Reason Foundation’s Poole asks telling questions about the Redundancy that may be needed for NextGen!

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ARTICLE: Retaining Ground-Based Navigation Aids


The words of wisdom of Bob Poole, one of the expert residents at the Reason Foundation, are frequently cited here. Sometimes his thoughts draw some comments in this blog. His recent thoughts about the vulnerability of the NextGen signals to jamming merit republication here. His point that to back up the satellite system by retaining the old, antiquated ground system is devastating to some of the rational for the economics of NextGen.

Here are Mr. Poole’s words of wisdom:

In August, the FCC levied a $38,000 fine on the man whose truck-mounted GPS jammer interfered with the ground-based [GPS] augmentation system at Newark Airport. Jamming like this, mostly from trucks on the adjacent I-95, had prevented use of the GBAS for precision landings at Newark, until the equipment was relocated to avoid the interference.

That incident highlighted the vulnerability of a great deal of the NextGen program to interference with the GPS signals on which key systems such as ADS-B depend. The problem is so large that the FAA has dramatically revised its original plans for NextGen, part of whose business case was to have been the retirement of much of the aging and costly-to-maintain ground-based navigation aids: VORs, NDBs, DMEs, ILSs, and potentially most of the radars (except for enough primary radars for the military to be able to spot and track “non-cooperative” targets).

FAA is now well along on its plan for an Alternative Position, Navigation, and Timing (APNT) system to provide basic navigation in the event that GPS signals are not available. While some decisions are still to be made, it appears that about half of the 1,047 VORs will be retained (and probably be replaced with newer models). All existing ILSs will be kept in operation, rather than being replaced with GBASs. And while NDBs are in the process of being phased out, DMEs are considered essential for both airlines and general aviation in a non-GPS environment. In addition, all secondary surveillance radars (which interrogate aircraft transponders) will be retained, rather than being replaced by the ADS-B system, which means planes will need both ADS-B/Out and their existing transponder. Put it all together, and one whole piece of the cost-savings part of the business case for NextGen has been wiped out.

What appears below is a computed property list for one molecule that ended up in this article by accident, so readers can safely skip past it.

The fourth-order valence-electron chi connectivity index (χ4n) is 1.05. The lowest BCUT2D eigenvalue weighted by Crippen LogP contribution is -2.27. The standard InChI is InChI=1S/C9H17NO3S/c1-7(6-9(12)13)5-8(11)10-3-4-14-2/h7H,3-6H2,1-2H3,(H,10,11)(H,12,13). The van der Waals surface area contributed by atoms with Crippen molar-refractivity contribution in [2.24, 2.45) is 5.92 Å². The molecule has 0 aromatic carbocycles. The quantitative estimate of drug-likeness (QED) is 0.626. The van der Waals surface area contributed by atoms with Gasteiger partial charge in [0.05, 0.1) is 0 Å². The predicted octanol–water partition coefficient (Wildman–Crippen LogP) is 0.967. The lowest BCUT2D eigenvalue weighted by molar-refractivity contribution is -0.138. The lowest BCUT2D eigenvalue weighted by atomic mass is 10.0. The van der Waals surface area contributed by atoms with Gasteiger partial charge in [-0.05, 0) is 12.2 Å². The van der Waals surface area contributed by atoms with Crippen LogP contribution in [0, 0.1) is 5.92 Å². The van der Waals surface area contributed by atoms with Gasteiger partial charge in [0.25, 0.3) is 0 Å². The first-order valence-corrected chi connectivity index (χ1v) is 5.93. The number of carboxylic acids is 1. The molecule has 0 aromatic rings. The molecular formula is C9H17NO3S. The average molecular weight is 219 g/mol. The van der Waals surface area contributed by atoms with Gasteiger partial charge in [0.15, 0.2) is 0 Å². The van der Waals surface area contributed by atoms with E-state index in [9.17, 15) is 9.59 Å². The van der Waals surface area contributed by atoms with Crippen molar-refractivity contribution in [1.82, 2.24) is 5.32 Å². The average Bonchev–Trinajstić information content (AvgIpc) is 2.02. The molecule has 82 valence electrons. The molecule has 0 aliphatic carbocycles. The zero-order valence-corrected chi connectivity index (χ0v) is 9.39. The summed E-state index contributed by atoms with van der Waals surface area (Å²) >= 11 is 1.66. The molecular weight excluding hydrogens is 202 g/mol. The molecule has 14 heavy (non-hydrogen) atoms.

Because GPS is needed for a vast array of functions in the rest of the economy (including its vital timing signals), an aviation-only solution to GPS vulnerability is quite possibly sub-optimal, as economists would say. Because of this larger concern, the Administration has asked the National Space-Based Position, Navigation, and Timing Advisory Board to assist with a project led by the Department of Homeland Security to update the National Infrastructure Protection Plan. As part of a multi-agency effort, the National Coordination Office (NCO) for Space-Based Positioning, Navigation, and Timing has asked the PNT Advisory Board to monitor the progress of these efforts and advise them on alternative approaches. Brad Parkinson of Stanford University, considered the father of GPS, co-chairs the Advisory Board. He told Inside GNSS that he was alarmed to find that “there are some people, apparently within the federal government, who are talking about GPS in ways that I don’t think are enlightened or constructive.” He told the board about one official who’d encountered the view that “GPS is so vulnerable that it had to be abandoned and replaced—which is a pretty extreme view.”

Under Parkinson’s leadership, an interagency task force in 2007 produced a report examining a wide range of alternatives for backing up the position, navigation, and timing functions of GPS for all users. Its conclusion at that time was that a modernized version of LORAN (called eLORAN) was the best overall solution. But for reasons that have never been explained, that approach was abandoned by the Obama Administration early in the President’s first term. In the past year, however, both South Korea and the UK have begun deploying eLORAN as their GPS backup.

Several aviation experts I’ve been in touch with disagree that eLORAN is best for aviation, and the FAA has a study under way for an alternative to its current plan to retain large portions of its legacy navaids for GPS backup. One alternative is wide angle multilateration (WAM), as recently implemented to provide radar-like aircraft separation in mountainous regions of Colorado. Another might be developed based on a large network of “pseudolites”—such as the system developed by Australian company Locata; its system includes a precise timing signal.

Retaining legacy navaids strikes me as a very poor solution to GPS vulnerability. It’s costly to maintain, provides only basic navigation, and leaves all the myriad other GPS users to find some other solution. Surely we can do better than that.

It is incumbent on Deputy Administrator Whitaker and Assistant Administrator Bolton to explain how the GPS system can be inviolable without the massive expenses of maintaining the ground based system.

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